The government launched an antitrust investigation into the practices of Meituan, China's largest food-delivery app, after journalists working for government news media publicly exposed how it exploits its workers and how it abuses food vendors. The government ordered Meituan to start paying its workers the local minimum wage and provide them with benefits. Meituan lost $60 billion in market valuation.
In July 2021 China doubled down on Internet companies (Alibaba, Didi, Tencent) accusing them of having violated antitrust laws since 2011 while making mergers or acquisitions. Tencent got the point: in August 2021 it announced that it was setting aside $7.7 billion to assist the Communist Party in creating "common prosperity". At the end of July the government cracked down on "edtech", another lucrative market, the market of online tutoring: rich families can afford to buy tutoring that will guarantee their children a place in China's highly competitive universities. China basically turned the whole lucrative field into a nonprofit operation.
In August 2021 China's Security Regulatory Commission hit BYD, China's biggest car maker by market valuation. BYD had planned an IPO
of its computer-chip making unit, BYD Semiconductor,
on Shenzen's stock market ChiNext (the NASDAQ of China), but the regulators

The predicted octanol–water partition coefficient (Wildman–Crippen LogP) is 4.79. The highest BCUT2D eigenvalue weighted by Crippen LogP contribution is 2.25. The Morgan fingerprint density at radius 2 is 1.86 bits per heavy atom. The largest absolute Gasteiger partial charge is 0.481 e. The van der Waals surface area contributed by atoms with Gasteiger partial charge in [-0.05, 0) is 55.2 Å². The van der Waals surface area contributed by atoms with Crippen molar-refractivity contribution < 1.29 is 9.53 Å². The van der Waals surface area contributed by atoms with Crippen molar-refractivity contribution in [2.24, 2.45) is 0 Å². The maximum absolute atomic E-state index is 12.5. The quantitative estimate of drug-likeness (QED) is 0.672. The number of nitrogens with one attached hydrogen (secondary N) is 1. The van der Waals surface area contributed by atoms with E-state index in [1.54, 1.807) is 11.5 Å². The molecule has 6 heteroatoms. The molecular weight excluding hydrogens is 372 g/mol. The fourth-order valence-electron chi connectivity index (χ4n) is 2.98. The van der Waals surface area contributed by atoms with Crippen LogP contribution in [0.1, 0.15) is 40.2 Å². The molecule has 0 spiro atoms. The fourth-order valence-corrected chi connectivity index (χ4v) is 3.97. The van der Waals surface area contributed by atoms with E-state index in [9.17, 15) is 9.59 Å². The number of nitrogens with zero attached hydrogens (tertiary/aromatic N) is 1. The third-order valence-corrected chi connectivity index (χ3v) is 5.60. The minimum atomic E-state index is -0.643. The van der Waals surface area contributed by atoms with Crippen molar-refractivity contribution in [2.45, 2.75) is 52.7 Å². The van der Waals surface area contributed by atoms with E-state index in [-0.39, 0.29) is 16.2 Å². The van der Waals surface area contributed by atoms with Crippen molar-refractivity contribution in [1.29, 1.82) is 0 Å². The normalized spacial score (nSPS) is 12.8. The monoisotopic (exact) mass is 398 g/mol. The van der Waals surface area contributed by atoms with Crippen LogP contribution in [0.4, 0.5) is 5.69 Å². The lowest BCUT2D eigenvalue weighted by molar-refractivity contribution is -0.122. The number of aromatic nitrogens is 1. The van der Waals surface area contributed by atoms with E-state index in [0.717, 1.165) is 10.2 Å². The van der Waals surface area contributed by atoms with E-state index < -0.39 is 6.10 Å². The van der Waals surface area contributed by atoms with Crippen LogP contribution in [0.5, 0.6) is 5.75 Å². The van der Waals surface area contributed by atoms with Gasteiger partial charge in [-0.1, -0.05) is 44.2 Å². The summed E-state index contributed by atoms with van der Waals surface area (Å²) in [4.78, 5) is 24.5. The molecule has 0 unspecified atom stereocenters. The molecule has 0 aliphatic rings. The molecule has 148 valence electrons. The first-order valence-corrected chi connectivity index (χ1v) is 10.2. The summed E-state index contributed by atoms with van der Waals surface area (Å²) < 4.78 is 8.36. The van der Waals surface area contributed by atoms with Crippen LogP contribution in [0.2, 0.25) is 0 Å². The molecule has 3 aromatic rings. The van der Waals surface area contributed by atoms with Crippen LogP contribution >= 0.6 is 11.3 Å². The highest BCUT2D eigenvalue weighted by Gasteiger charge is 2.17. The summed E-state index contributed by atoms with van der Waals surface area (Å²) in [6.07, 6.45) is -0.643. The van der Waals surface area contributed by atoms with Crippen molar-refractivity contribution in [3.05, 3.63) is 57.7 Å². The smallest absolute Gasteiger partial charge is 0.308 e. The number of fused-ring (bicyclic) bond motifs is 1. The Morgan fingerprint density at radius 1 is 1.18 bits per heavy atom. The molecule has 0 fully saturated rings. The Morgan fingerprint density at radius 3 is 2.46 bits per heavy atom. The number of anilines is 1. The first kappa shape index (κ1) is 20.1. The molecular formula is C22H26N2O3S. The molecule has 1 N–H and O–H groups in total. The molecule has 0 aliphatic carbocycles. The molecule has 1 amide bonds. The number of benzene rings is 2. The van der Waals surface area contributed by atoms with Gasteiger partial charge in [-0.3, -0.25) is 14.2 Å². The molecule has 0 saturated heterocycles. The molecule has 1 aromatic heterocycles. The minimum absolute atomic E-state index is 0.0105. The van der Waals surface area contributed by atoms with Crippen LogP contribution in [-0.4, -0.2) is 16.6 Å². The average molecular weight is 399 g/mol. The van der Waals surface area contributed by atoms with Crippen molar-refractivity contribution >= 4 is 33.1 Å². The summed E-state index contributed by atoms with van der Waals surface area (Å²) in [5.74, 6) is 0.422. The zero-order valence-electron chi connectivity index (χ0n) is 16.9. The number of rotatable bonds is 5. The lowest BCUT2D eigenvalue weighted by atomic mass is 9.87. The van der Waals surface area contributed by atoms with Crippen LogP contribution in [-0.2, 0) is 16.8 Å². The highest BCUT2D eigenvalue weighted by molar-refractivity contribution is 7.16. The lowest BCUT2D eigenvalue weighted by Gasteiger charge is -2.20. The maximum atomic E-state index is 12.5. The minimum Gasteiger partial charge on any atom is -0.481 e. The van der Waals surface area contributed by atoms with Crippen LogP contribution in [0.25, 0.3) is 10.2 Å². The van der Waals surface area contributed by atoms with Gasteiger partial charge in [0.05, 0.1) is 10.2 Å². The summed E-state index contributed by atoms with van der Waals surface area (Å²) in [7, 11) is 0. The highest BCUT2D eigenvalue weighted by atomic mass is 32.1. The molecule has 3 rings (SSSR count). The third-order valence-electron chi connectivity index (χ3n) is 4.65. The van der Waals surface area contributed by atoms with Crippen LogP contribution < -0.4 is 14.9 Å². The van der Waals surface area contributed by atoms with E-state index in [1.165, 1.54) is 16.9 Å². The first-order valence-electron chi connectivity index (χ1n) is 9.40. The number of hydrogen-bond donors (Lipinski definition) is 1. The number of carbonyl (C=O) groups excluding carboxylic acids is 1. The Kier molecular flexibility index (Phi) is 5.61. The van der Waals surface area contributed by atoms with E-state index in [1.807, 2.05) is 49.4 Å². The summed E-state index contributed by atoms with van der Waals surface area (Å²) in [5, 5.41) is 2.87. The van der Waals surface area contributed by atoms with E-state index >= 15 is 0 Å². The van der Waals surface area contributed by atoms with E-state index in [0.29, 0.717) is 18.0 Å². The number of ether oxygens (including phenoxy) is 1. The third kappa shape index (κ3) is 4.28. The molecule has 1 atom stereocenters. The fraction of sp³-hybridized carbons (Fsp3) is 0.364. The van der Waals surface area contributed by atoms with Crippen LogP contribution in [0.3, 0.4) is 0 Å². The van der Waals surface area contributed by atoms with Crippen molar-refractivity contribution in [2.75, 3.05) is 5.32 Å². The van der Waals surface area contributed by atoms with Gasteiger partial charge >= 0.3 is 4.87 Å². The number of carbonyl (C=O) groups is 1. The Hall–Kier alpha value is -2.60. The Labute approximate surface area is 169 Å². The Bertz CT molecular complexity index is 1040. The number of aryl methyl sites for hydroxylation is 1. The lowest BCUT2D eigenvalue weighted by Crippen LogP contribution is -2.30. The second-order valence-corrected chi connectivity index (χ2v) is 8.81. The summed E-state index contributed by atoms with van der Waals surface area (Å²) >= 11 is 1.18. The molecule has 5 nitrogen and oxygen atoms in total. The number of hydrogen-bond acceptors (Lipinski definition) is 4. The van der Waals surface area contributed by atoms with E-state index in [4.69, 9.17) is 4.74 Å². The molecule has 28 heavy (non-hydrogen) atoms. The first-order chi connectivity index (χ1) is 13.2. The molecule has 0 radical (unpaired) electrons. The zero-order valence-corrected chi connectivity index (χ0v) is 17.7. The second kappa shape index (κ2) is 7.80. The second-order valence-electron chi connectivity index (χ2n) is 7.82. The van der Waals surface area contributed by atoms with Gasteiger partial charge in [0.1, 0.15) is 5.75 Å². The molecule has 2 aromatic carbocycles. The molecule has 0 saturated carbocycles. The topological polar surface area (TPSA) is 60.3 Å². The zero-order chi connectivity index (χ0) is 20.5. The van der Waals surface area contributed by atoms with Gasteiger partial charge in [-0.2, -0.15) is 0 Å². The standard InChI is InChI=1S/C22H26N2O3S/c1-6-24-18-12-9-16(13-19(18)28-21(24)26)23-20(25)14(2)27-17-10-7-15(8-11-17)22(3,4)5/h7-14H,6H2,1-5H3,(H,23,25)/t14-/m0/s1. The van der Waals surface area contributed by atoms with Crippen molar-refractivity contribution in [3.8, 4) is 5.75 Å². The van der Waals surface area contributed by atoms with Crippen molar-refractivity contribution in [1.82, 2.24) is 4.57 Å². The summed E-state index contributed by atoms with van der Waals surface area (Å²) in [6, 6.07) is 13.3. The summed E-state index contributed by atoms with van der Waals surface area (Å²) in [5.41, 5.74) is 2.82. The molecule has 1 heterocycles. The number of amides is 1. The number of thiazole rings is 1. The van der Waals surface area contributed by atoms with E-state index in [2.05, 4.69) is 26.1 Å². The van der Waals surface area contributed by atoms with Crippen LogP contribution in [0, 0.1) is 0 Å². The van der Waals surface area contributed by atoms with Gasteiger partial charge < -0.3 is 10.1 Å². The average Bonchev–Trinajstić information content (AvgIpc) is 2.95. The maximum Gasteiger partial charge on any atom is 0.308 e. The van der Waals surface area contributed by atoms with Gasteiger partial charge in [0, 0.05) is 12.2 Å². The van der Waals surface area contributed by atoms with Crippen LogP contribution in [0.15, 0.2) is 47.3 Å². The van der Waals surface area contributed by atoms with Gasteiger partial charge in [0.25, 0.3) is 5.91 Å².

blocked it and launched an investigation into the law firm advising the company, Tian Yuan Law Firm.
BYD Semiconductor is China's biggest maker of microcontroller chips for vehicles, which competes worldwide with Germany's Infineon and Japan's Rohm Semiconductor.
Meanwhile, also in August 2021, the Chinese government took a stake in two more major tech companies, ByteDance and Weibo.
Also in August 2021 the powerful State Administration for Market Regulation released a draft regulation curbing "unfair competition in the internet sector."
At the end of August, China's Supreme Court denounced the "996" culture that had been commonplace in big tech companies (and not only), the practice of working from 9 AM to 9 PM six days a week. Just two years ago Jack Ma hailed it as a big advantage that Chinese firms had over the rest of the world. Now it is basically criminalized.